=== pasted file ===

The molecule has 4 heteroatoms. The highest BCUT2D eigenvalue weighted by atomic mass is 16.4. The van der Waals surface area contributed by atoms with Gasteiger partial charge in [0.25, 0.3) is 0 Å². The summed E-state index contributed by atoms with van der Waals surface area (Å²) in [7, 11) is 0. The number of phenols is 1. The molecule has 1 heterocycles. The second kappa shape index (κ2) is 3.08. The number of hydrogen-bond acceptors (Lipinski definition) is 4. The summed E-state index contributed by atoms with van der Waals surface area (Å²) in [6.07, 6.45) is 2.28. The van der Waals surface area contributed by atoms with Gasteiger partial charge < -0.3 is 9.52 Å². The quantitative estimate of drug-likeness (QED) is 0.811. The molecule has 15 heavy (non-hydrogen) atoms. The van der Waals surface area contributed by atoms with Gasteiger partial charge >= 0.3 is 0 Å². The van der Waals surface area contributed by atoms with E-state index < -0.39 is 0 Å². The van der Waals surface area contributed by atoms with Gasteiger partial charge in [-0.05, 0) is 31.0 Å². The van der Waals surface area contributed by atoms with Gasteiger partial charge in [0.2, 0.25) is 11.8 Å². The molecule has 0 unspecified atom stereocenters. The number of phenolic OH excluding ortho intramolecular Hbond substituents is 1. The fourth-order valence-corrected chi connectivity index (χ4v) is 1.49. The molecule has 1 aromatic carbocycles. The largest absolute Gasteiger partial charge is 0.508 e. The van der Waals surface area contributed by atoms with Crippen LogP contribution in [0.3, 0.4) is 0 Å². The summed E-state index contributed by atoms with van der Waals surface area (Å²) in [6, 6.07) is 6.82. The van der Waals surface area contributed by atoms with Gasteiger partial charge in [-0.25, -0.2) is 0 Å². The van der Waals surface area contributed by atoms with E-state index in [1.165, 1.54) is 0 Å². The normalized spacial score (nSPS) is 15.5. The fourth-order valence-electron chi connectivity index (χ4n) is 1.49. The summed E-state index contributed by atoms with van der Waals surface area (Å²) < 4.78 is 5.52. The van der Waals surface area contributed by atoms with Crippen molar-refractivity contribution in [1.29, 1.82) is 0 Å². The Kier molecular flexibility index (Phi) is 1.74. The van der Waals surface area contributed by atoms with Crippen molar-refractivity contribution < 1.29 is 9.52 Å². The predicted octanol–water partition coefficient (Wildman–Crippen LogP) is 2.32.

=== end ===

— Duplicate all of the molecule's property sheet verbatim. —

The molecule has 4 heteroatoms. The highest BCUT2D eigenvalue weighted by atomic mass is 16.4. The van der Waals surface area contributed by atoms with Gasteiger partial charge in [0.25, 0.3) is 0 Å². The summed E-state index contributed by atoms with van der Waals surface area (Å²) in [7, 11) is 0. The number of phenols is 1. The molecule has 1 heterocycles. The second kappa shape index (κ2) is 3.08. The number of hydrogen-bond acceptors (Lipinski definition) is 4. The summed E-state index contributed by atoms with van der Waals surface area (Å²) in [6.07, 6.45) is 2.28. The van der Waals surface area contributed by atoms with Gasteiger partial charge < -0.3 is 9.52 Å². The quantitative estimate of drug-likeness (QED) is 0.811. The molecule has 15 heavy (non-hydrogen) atoms. The van der Waals surface area contributed by atoms with Gasteiger partial charge >= 0.3 is 0 Å². The van der Waals surface area contributed by atoms with E-state index < -0.39 is 0 Å². The van der Waals surface area contributed by atoms with Gasteiger partial charge in [-0.05, 0) is 31.0 Å². The van der Waals surface area contributed by atoms with Gasteiger partial charge in [0.2, 0.25) is 11.8 Å². The molecule has 0 unspecified atom stereocenters. The number of phenolic OH excluding ortho intramolecular Hbond substituents is 1. The fourth-order valence-corrected chi connectivity index (χ4v) is 1.49. The molecule has 1 aromatic carbocycles. The largest absolute Gasteiger partial charge is 0.508 e. The van der Waals surface area contributed by atoms with Crippen LogP contribution in [0.3, 0.4) is 0 Å². The summed E-state index contributed by atoms with van der Waals surface area (Å²) in [6, 6.07) is 6.82. The van der Waals surface area contributed by atoms with Gasteiger partial charge in [-0.25, -0.2) is 0 Å². The van der Waals surface area contributed by atoms with E-state index in [1.165, 1.54) is 0 Å². The normalized spacial score (nSPS) is 15.5. The fourth-order valence-electron chi connectivity index (χ4n) is 1.49. The summed E-state index contributed by atoms with van der Waals surface area (Å²) < 4.78 is 5.52. The van der Waals surface area contributed by atoms with Crippen molar-refractivity contribution in [1.29, 1.82) is 0 Å². The Kier molecular flexibility index (Phi) is 1.74. The van der Waals surface area contributed by atoms with Crippen molar-refractivity contribution < 1.29 is 9.52 Å². The predicted octanol–water partition coefficient (Wildman–Crippen LogP) is 2.32.